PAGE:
One of the reasons a majority of Americans view the Affordable Care Act unfavorably may be that they simply don’t know enough about it. But according to a panel of experts who spoke at a National Action Network’s forum Thursday afternoon in Washington, D.C., African-Americans must be as informed as possible about legislation that could literally save their lives.
Georges Benjamin, M.D., executive director of the American Public Health Association, said a lot of people don’t know that the health reform bill has been signed into law and is already working. And, he added, it can “absolutely” save lives.
“About 44,000 people die every year simply because they don’t have health insurance,” he said. “The fact is we know that having health insurance improves your health security and also improves your economic security.”
According to a research brief released by the Department of Health and Human Services on Thursday, 5.5 million insured African-Americans now have access to expanded preventive services such as well-child visits, blood pressure and cholesterol screenings and mammograms with no cost sharing. In addition, 410,000 young adults aged 19 to 25 have been able to stay on their parents’ health plans. In 2014, when the Affordable Care Act is fully implemented, approximately 3.8 million African-Americans who would otherwise be uninsured will gain access to coverage. It also will greatly expand the number of Black physicians and other health care workers.
Pamela Miller, a marketing and community investment strategist for Express Scripps, framed access to health-care insurance as a critical civil rights issue.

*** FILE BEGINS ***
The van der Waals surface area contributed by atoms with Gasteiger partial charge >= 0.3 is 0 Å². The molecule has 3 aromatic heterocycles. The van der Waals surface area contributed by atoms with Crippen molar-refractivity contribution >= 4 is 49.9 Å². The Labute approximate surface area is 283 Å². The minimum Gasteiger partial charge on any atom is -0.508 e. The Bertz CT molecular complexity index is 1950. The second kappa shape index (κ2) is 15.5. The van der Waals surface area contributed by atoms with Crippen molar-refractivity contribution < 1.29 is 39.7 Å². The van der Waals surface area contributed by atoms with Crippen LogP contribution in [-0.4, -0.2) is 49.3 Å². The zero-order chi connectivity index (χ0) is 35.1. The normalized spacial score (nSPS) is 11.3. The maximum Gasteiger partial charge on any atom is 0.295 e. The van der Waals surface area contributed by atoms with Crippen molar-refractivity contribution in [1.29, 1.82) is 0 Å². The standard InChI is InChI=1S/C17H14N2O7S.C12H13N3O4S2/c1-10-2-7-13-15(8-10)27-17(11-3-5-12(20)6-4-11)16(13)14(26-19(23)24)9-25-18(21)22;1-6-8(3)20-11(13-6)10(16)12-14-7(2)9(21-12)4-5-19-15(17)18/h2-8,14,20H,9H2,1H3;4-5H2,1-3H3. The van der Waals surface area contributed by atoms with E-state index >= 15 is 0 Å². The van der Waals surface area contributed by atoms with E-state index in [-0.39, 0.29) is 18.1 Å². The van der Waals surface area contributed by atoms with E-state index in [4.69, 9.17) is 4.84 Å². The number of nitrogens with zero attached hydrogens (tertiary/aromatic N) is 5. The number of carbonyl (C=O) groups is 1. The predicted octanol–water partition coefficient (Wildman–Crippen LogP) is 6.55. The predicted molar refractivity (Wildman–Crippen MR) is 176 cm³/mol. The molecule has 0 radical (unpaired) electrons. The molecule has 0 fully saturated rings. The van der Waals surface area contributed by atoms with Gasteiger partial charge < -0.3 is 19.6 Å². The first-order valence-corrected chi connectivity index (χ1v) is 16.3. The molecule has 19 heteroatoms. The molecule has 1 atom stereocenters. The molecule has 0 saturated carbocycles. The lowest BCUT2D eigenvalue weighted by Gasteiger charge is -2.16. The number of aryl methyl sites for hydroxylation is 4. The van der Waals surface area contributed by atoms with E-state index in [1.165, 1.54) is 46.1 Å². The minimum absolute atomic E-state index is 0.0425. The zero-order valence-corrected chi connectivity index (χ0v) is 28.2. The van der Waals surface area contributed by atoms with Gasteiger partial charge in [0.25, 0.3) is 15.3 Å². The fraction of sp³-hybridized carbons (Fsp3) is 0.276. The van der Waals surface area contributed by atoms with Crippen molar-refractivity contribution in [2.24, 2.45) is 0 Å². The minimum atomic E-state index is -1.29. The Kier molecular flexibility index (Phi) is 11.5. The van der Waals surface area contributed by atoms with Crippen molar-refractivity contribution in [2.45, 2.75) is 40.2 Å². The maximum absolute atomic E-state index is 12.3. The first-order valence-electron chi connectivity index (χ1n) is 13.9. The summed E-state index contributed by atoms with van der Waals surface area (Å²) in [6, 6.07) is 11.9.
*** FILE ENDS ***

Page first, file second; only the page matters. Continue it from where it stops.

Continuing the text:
“If we had an issue that was called anything else but health care that robbed our communities of the lives, prosperity, future and people and intellectual capability that disparities in health care rob our community of, we would be out marching,” she said.
She added that the health status of an individual, family and community is a predictor of their future in fundamental ways, and with the right tools, chronic conditions such as diabetes, asthma and cardiovascular disease are preventable and manageable.
Chronic disease, particularly in the African-American community, is rampant, but much of it, like cardiovascular disease, diabetes, asthma and others, are preventable and manageable with the right tools, she said, which enables people to then pursue educational and economic opportunities.
“This is a survival issue for our community and a competitive issue for the country,” Miller said.
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(Photo: Harry Sieplinga / Image Bank / Getty Images)
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